I give this a Jake Paul out of 10.
I’d wager that, in this digitally-focused day and age, most young adults, children and anywhere in-between have, at some point, been tempted by the all-so alluring concept of becoming a ‘YouTuber’, alongside the likes of Pewdiepie and Jacksepticeye. After all, we only see the glitz and the glam that Google’s most popular purchase can offer. We don’t see the behind the scenes struggles, the work-life balance feud and, most appropriately, the technical mishaps that can immediately halt any prospects of turning this allusive dream into a reality. The awfully sub-titled YouTubers Life: OMG Edition has it all, but leaves you feeling more frustrated than inspired at the end of your time with U-PLAY Online’s latest.
The cultural phenomenon that is YouTube, according to U-PLAY at least, consists of three large entities: Cooking, Music, and Gaming. You start off your avatar’s adventures by selecting one of these three ‘unique’ paths, shaping the adventure that lays before you. I chose to game, naturally, and thus my quest for digital world domination did start – in an empty bedroom, gameless, with a PC that could have been ripped straight from the 90’s. Menial tasks initially litter the first few hours, asking you to create rudimentary reactionary videos. Whilst the task of queuing actions will be familiar to those that have spent any time with sim-styled games, the act of putting a video together is more involved, allowing you to chose cuts, effects, and so forth, all with the hope that more viewers, subscribers and, eventually, revenue will come as a result of this.
This revenue is then poured back into your gaming rig that, arguably, looks more modern as you progress, thus allowing you to create longer, better videos. With that experience, more types of videos become available to create also, including reviews. The time it takes to progress, especially considering that, initially, a balance must be met between progressing your online career and the normality of ensuring studies are kept to an appropriate standard, means the most crucial period – the beginning – indisputably feels like a slog.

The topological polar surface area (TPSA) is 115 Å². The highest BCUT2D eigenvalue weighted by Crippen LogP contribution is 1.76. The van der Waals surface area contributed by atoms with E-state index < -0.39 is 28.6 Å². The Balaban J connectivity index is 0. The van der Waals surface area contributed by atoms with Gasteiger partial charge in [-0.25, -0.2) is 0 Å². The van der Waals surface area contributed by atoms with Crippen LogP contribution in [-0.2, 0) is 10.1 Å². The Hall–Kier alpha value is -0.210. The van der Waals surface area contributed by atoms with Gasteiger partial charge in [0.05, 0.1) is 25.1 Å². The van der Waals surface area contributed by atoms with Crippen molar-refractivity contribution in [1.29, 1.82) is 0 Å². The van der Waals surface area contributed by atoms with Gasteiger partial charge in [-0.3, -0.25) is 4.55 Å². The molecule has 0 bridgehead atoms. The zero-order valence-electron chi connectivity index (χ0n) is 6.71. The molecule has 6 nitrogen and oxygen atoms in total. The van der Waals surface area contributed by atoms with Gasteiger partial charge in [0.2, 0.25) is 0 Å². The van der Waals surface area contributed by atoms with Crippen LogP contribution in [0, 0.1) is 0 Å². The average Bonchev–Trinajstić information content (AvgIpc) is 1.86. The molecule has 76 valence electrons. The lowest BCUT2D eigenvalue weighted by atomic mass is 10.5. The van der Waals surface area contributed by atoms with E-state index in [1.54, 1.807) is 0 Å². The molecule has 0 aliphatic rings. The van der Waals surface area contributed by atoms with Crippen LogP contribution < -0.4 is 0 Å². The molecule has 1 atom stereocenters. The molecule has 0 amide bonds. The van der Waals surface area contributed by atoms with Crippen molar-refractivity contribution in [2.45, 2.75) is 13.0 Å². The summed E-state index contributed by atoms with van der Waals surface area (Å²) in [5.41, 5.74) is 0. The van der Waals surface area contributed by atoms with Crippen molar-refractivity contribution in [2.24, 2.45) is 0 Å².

The game struggles with even the most basic of tasks, either stuttering between most button inputs or simply just ignoring them altogether. Each in-game task has a momentary pause, too. Should this have been an occasional hiccup it would be excusable, but the certainty and regularity cause the pace to often grind to a halt, forcing you to simply wait for the game to catch-up. These egregious technical problems permeate throughout YouTubers Life, making the experience feel undeniably amateur. What’s worse is – having spent time with the PC version – it’s immediately apparent that the prior issues are localised to this edition; The Switch should be able to handle this with ease, and it deserves better.
Youtubers Life: OMG Edition
YouTubers Life: OMG Edition isn’t necessarily a bad game, but it’s an awful port for Nintendo’s finest. Considering mobile iterations also exist, it’s bizarre that touchscreen inputs are nowhere to be found. Whilst that certainly wouldn’t be the saving grace, it would certainly alleviate some of the many control issues found throughout. A unique take on the sim genre, one that’s unfortunately hampered by technical woes that almost make this unplayable. Almost.